Natural Gas Blowout Caused by Safety Shortcut

A natural gas drilling company failed to use a proper backup pressure-control system last month when hooking up a well to a pipeline, leading to a major blowout in Pennsylvania that spewed gas and wastewater for 16 hours.

HARRISBURG, Pa. (AP) — A natural gas drilling company failed to use a proper backup pressure-control system last month when hooking up a well to a pipeline, leading to a major blowout in Pennsylvania that spewed gas and wastewater for 16 hours, a state investigation has found.

EOG Resources Inc. of Houston, which operates nearly 300 wells in Pennsylvania, cut corners by not using a second set of pressure-control devices, a consultant hired by the state concluded in a report issued Tuesday.

EOG took similar safety shortcuts on at least some of its other wells in Pennsylvania, where about half of its drilling operations are in the gas-rich Marcellus Shale reserve, a lucrative source of natural gas that has drawn scores of companies to the state.

"I don't know any company that would cut corners like this on this kind of well," said consultant John G. Vittitow, a Texas-based petroleum engineer. "This was just a bad decision and it caught up with them."

In signed papers released Tuesday, EOG and its contractor, C.C. Forbes Co. of Texas agreed to maximum fines of more than $400,000 combined and to take corrective actions. But they also were allowed to resume all activities in Pennsylvania after the state had shut down some operations since the June 3 blowout.

State regulators also sent a letter ordering all drilling operators to adhere to a set of safety standards designed to prevent another such incident.

In a statement Tuesday, EOG said it regretted the blowout.

"We will be implementing the new operational procedures as defined in the letter to all gas well operators and look forward to resuming our activities in the commonwealth," said EOG vice president and general manager, Gary L. Smith.

For 16 hours, explosive gas and briny wastewater shot into the air before specialists called to the site brought it under control. No one was hurt and the gas did not ignite, although about 35,000 gallons of polluted water was collected after two nearby creeks were polluted.

State Environmental Protection Secretary John Hanger said state regulations did not allow EOG's practices, and he warned that another such preventable failure could mean the end of EOG's business in Pennsylvania.

"They will be out of here, as far as we're concerned," Hanger said. As for other companies cutting the same corners, he said, "They just absolutely don't want to do it."

The blowout occurred on the grounds of a hunting club in a heavily forested section of Clearfield County, near Interstate 80 and about 90 miles northeast of Pittsburgh.

It happened about a week after the crew had finished the hydraulic fracturing process, in which millions of gallons of water, sand and chemicals are blasted underground to shatter tightly compacted shale a mile underground and release trapped natural gas. Some of the water returns to the surface saturated with dissolved chlorides, sulfates and metals accumulated in the shale, and must either be treated on site or be trucked away to a special treatment facility.

The C.C. Forbes crew was carrying out the well-finishing work, such as drilling out plugs inserted during hydraulic fracturing, and preparing to connect the well to a pipeline when it lost control of the well.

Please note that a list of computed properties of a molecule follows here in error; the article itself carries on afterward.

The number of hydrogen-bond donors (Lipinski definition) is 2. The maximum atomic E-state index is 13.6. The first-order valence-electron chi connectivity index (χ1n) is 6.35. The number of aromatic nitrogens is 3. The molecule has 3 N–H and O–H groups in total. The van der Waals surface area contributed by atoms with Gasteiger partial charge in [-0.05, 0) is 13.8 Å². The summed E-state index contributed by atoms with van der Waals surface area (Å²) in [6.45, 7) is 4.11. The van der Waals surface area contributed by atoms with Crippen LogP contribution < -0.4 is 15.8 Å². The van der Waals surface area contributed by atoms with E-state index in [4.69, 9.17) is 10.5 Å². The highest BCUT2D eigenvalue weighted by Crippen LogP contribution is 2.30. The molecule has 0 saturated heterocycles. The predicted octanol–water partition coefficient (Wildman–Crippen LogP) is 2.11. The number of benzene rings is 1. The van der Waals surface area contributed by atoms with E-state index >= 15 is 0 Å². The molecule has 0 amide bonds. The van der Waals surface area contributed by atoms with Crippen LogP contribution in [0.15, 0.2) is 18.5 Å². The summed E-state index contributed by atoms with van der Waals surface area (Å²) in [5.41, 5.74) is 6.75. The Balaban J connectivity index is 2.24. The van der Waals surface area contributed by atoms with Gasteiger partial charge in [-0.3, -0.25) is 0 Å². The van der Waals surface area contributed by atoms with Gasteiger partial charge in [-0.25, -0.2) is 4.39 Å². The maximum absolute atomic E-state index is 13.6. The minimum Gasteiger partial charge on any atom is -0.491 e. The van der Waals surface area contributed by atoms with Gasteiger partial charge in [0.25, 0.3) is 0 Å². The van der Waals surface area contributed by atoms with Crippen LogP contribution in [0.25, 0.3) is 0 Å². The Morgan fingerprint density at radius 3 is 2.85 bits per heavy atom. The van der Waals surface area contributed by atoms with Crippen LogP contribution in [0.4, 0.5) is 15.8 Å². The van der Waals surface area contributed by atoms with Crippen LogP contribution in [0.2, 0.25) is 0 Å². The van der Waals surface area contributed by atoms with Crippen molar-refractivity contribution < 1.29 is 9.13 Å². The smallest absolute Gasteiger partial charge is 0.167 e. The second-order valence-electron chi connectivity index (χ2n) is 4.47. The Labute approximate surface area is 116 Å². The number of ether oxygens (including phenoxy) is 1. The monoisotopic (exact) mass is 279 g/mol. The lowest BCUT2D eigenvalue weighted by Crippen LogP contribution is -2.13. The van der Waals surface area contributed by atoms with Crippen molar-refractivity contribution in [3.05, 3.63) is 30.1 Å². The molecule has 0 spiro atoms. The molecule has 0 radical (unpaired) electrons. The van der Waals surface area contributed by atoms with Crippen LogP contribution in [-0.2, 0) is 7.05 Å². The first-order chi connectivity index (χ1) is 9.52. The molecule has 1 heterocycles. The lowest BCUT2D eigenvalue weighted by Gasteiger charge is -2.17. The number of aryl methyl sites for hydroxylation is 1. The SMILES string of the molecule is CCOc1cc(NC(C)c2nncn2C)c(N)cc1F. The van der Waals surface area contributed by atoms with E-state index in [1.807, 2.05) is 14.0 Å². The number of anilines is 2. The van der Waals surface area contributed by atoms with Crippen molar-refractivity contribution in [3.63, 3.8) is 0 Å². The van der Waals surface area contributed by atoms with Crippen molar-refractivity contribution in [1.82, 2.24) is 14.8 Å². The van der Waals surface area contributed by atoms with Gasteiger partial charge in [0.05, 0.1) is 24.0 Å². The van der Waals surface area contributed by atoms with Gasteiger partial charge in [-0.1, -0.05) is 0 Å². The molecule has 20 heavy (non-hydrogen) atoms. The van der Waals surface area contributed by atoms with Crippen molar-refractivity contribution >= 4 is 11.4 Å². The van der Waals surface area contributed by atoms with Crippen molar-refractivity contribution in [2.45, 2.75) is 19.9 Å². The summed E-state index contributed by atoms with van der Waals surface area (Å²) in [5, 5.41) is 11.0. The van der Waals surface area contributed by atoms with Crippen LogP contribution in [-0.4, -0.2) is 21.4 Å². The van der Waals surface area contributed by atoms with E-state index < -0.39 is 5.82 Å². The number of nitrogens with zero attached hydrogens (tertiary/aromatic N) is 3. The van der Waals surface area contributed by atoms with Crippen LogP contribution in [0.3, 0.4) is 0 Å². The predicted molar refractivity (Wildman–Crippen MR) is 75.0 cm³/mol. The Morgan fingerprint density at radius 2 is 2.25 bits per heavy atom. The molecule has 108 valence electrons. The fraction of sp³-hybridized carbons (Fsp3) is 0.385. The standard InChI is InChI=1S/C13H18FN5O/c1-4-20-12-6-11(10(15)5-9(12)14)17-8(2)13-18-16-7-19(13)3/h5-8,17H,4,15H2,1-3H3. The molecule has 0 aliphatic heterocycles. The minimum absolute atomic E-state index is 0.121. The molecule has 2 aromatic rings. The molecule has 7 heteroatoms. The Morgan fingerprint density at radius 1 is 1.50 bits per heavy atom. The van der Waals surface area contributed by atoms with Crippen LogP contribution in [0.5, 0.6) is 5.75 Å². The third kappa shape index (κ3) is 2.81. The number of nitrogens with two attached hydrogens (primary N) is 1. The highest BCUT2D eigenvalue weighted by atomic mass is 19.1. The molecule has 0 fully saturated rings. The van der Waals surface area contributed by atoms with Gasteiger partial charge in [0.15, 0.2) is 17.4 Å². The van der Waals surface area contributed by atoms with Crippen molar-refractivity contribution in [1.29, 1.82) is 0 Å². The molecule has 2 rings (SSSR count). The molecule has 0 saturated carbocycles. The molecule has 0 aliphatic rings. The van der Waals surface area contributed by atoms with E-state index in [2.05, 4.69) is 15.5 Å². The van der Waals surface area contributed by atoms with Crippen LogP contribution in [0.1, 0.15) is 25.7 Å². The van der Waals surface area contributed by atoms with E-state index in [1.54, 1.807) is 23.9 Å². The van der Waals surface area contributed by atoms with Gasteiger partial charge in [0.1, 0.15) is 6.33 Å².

The crew damaged the lone rubber pressure-control seal in the well and, without a backup system, highly pressurized fluid and gas began spraying out.

Vittitow said he couldn't explain why EOG would take such a risk. Cost and time savings might have been a consideration, as well as the company's use of similar practices at low-pressure wells in other regions where it is standard, he said.

Vittitow also cited EOG's failure to ensure that someone on site had a current well-control certification and to properly test pressure-control equipment, known as a blowout preventer.

EOG never notified the state's 24-hour environmental emergency response hotline. Instead, EOG waited for about two hours to notify anybody, leaving messages on the cell phones of two well inspectors, who did not respond. Then it tried to contact the county sheriff, unsuccessfully, before calling the county's 911 emergency line.

About 1 a.m. — more than five hours after the well went out of control — state emergency managers who had been contacted by the county finally notified environmental emergency officials.

"Hours literally ticked by," Hanger said.

The slow notification set cleanup efforts back by several hours, Hanger said. Pollution levels in the two creeks are dropping and are not considered a public health hazard because neither is close to a public water supply, Hanger said.

Hanger insisted Tuesday that existing regulations do not allow EOG's tactics because they require companies to obey accepted industry safety standards.

Most companies obey those, he said, but a letter being sent Tuesday would lay out in detail what is expected of them.

"Obviously, some more prescription specifying for every single operator is needed, that's what this event showed," Hanger said. "If there was any confusion previously, that confusion is ended today with this report."

He also said his agency would redouble its inspection activity with more emphasis on well-finishing work, although he acknowledged that it was a "fair question" as to whether an agency inspector should have been on site during that stage.

The site had been inspected three times prior to the well-finishing process when the accident happened, with no violations found.